And so I could go on to the next stage, and the next stage of learning development for those who were born with the right-brained processing preference. I’ve written it all out in my book, The Right Side of Normal, in Section Three where I take each subject and show how and when many right-brained children learn those things. I’ve shared the strengths-based developmental learning process in my book, and quite well in my blog post here (still by far my most popularly read post). In my book, in Section Four, I also take each learning disability label common to the right-brained learner and show how each sign and symptom is actually a normal right-brained attribute mismanaged in the wrong learning environment.
Are there traits of a right-brained learner that can cause them trouble and need to be strengthened? Absolutely. When is that best accomplished? If the strengths-based developmental learning path is honored all the way through the integration stage in order to capitalize on the needs of each brain processing preference, an enormous amount of progress can be made in any weak areas that are left starting in the 11 to 13 year stage. Not only are young people more able to be partnered with after this crucial brain shift occurs, but all the information gleaned about how that individual child learns can be most fully utilized to his advantage. In other words, he can use his strengths to lift his weaknesses.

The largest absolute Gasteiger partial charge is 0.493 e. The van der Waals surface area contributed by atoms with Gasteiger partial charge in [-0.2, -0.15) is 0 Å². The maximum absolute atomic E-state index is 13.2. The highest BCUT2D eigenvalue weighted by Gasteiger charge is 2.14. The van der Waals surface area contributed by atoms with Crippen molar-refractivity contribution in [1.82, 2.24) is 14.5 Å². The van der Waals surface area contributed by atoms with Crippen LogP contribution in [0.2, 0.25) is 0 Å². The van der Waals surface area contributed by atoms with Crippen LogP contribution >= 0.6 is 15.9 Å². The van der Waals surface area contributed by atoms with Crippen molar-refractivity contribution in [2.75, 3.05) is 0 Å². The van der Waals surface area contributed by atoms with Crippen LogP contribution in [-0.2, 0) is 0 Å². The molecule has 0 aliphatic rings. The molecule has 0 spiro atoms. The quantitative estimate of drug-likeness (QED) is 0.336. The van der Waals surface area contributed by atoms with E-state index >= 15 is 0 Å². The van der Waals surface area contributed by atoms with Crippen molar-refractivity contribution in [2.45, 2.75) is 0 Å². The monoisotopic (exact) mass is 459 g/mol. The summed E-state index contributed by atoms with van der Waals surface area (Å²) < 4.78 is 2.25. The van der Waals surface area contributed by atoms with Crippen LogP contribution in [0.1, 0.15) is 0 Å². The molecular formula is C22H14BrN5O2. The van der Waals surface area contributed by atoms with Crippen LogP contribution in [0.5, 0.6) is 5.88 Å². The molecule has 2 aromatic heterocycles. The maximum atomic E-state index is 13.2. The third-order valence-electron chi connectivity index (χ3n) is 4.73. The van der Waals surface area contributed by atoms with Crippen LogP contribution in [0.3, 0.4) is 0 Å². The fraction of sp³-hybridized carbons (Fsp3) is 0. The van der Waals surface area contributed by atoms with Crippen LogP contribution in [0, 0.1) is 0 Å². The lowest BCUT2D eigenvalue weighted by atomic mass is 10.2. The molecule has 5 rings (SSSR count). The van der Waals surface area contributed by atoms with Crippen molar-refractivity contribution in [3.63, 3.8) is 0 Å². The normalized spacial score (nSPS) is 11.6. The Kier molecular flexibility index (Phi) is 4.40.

Do I believe there is a small percentage of people who could truly be learning disabled? First, we’d have to define what we mean by disabled, as well as words that might be more fitting like disadvantaged, or a weakness. For instance, for those labeled with dyslexia, do they have a weakness in reading, a disadvantage in reading, or truly a disability in reading? Since I’m a parent of a 20-year-old son who is intellectually disabled, who has no ability to compensate for his inabilities enough to live independently…ever, I think there’s a huge difference.
And words matter.
I would much rather have someone labeled a right-brained learner through understanding the traits and strengths of a right-brained dominant person and recognize those early on and match the child up with the right learning environment that will optimize his natural bend. By doing this, no name-calling would be necessary, no self-doubt would occur, and a disability label wouldn’t be needed to justify a natural born bend.
Right now, we expect everyone to look the same, and we wait for negative symptoms to arise that denotes the child doesn’t fit. The current response is then to say something’s wrong with the child, not that they just process differently from the current environment.
What if, instead, we recognize the positive traits of each brain processing preference early on allowing each parent, educator, and child to understand and honor all that goes with it, including particular strengths and gifts, certain preferences in learning methods and time inclinations for acquiring various subjects, and even a propensity for certain weaknesses. Knowing why a child learns what he learns when he learns it based on brain processing preferences changes everything!
Question: How would it feel differently to identify your child as a right-brained learner early on, with its inherent strengths, methods, time frames, and weaknesses, versus identifying your child as learning disabled?